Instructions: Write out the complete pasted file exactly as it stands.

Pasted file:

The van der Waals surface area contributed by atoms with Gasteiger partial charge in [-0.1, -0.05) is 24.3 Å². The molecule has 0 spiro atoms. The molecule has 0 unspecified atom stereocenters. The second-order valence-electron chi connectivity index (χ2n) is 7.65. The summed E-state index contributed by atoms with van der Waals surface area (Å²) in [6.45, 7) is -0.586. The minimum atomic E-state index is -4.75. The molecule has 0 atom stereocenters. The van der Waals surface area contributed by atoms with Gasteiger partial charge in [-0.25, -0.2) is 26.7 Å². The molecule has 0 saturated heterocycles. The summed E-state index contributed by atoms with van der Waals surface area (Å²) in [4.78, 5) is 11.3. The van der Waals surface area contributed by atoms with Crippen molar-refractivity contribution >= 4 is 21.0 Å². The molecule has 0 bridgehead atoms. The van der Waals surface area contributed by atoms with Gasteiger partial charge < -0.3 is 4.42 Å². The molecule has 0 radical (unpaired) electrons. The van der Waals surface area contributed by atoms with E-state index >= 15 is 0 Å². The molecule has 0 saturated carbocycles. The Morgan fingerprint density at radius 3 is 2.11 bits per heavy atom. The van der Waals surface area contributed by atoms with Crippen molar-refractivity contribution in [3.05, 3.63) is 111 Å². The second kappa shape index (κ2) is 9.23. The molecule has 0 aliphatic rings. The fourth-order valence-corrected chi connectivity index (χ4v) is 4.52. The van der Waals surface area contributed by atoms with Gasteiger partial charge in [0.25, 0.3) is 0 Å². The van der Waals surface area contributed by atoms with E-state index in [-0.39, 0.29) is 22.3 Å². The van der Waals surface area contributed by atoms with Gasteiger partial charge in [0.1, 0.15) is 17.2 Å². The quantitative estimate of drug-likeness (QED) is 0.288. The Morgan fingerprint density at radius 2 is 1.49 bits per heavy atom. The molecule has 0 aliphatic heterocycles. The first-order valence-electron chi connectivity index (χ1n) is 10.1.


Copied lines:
The van der Waals surface area contributed by atoms with Gasteiger partial charge in [-0.1, -0.05) is 24.3 Å². The molecule has 0 spiro atoms. The molecule has 0 unspecified atom stereocenters. The second-order valence-electron chi connectivity index (χ2n) is 7.65. The summed E-state index contributed by atoms with van der Waals surface area (Å²) in [6.45, 7) is -0.586. The minimum atomic E-state index is -4.75. The molecule has 0 atom stereocenters. The van der Waals surface area contributed by atoms with Gasteiger partial charge in [-0.25, -0.2) is 26.7 Å². The molecule has 0 saturated heterocycles. The summed E-state index contributed by atoms with van der Waals surface area (Å²) in [4.78, 5) is 11.3. The van der Waals surface area contributed by atoms with Crippen molar-refractivity contribution >= 4 is 21.0 Å². The molecule has 0 bridgehead atoms. The van der Waals surface area contributed by atoms with Gasteiger partial charge < -0.3 is 4.42 Å². The molecule has 0 radical (unpaired) electrons. The van der Waals surface area contributed by atoms with E-state index >= 15 is 0 Å². The molecule has 0 saturated carbocycles. The Morgan fingerprint density at radius 3 is 2.11 bits per heavy atom. The van der Waals surface area contributed by atoms with Crippen molar-refractivity contribution in [3.05, 3.63) is 111 Å². The second kappa shape index (κ2) is 9.23. The molecule has 0 aliphatic rings. The fourth-order valence-corrected chi connectivity index (χ4v) is 4.52. The van der Waals surface area contributed by atoms with Gasteiger partial charge in [0.25, 0.3) is 0 Å². The van der Waals surface area contributed by atoms with E-state index in [-0.39, 0.29) is 22.3 Å². The van der Waals surface area contributed by atoms with Gasteiger partial charge in [0.1, 0.15) is 17.2 Å². The quantitative estimate of drug-likeness (QED) is 0.288. The Morgan fingerprint density at radius 2 is 1.49 bits per heavy atom. The molecule has 0 aliphatic heterocycles. The first-order valence-electron chi connectivity index (χ1n) is 10.1.